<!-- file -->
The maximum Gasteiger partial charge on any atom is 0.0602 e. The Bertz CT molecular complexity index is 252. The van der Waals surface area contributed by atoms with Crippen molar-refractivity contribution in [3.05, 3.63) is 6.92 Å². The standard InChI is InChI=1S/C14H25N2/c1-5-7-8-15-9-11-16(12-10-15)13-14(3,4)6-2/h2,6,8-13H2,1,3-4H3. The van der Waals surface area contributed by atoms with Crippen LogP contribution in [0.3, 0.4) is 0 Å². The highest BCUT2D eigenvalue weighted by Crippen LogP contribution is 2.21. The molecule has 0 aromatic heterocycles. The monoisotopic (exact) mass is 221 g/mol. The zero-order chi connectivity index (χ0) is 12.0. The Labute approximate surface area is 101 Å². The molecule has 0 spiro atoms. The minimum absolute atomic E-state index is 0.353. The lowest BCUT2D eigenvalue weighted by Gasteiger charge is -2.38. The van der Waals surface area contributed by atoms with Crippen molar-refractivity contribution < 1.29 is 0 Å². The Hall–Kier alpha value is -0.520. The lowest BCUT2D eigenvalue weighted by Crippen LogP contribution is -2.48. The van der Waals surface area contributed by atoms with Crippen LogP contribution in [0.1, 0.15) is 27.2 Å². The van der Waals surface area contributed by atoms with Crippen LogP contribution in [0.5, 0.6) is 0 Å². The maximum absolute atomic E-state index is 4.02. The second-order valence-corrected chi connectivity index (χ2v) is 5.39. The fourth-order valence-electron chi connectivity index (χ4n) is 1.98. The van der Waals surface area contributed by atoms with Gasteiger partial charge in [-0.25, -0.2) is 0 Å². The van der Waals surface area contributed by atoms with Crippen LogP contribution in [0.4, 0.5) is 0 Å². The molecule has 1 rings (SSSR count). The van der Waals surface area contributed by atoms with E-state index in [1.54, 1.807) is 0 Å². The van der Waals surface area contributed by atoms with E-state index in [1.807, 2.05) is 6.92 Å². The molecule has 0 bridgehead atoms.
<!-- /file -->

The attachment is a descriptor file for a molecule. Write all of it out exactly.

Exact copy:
The maximum Gasteiger partial charge on any atom is 0.0602 e. The Bertz CT molecular complexity index is 252. The van der Waals surface area contributed by atoms with Crippen molar-refractivity contribution in [3.05, 3.63) is 6.92 Å². The standard InChI is InChI=1S/C14H25N2/c1-5-7-8-15-9-11-16(12-10-15)13-14(3,4)6-2/h2,6,8-13H2,1,3-4H3. The van der Waals surface area contributed by atoms with Crippen LogP contribution in [0.3, 0.4) is 0 Å². The highest BCUT2D eigenvalue weighted by Crippen LogP contribution is 2.21. The molecule has 0 aromatic heterocycles. The monoisotopic (exact) mass is 221 g/mol. The zero-order chi connectivity index (χ0) is 12.0. The Labute approximate surface area is 101 Å². The molecule has 0 spiro atoms. The minimum absolute atomic E-state index is 0.353. The lowest BCUT2D eigenvalue weighted by Gasteiger charge is -2.38. The van der Waals surface area contributed by atoms with Crippen molar-refractivity contribution < 1.29 is 0 Å². The Hall–Kier alpha value is -0.520. The lowest BCUT2D eigenvalue weighted by Crippen LogP contribution is -2.48. The van der Waals surface area contributed by atoms with Crippen LogP contribution in [0.1, 0.15) is 27.2 Å². The van der Waals surface area contributed by atoms with Crippen LogP contribution in [0.5, 0.6) is 0 Å². The maximum absolute atomic E-state index is 4.02. The second-order valence-corrected chi connectivity index (χ2v) is 5.39. The fourth-order valence-electron chi connectivity index (χ4n) is 1.98. The van der Waals surface area contributed by atoms with Gasteiger partial charge in [-0.25, -0.2) is 0 Å². The van der Waals surface area contributed by atoms with Crippen LogP contribution in [0.4, 0.5) is 0 Å². The molecule has 1 rings (SSSR count). The van der Waals surface area contributed by atoms with E-state index in [1.54, 1.807) is 0 Å². The van der Waals surface area contributed by atoms with E-state index in [1.807, 2.05) is 6.92 Å². The molecule has 0 bridgehead atoms.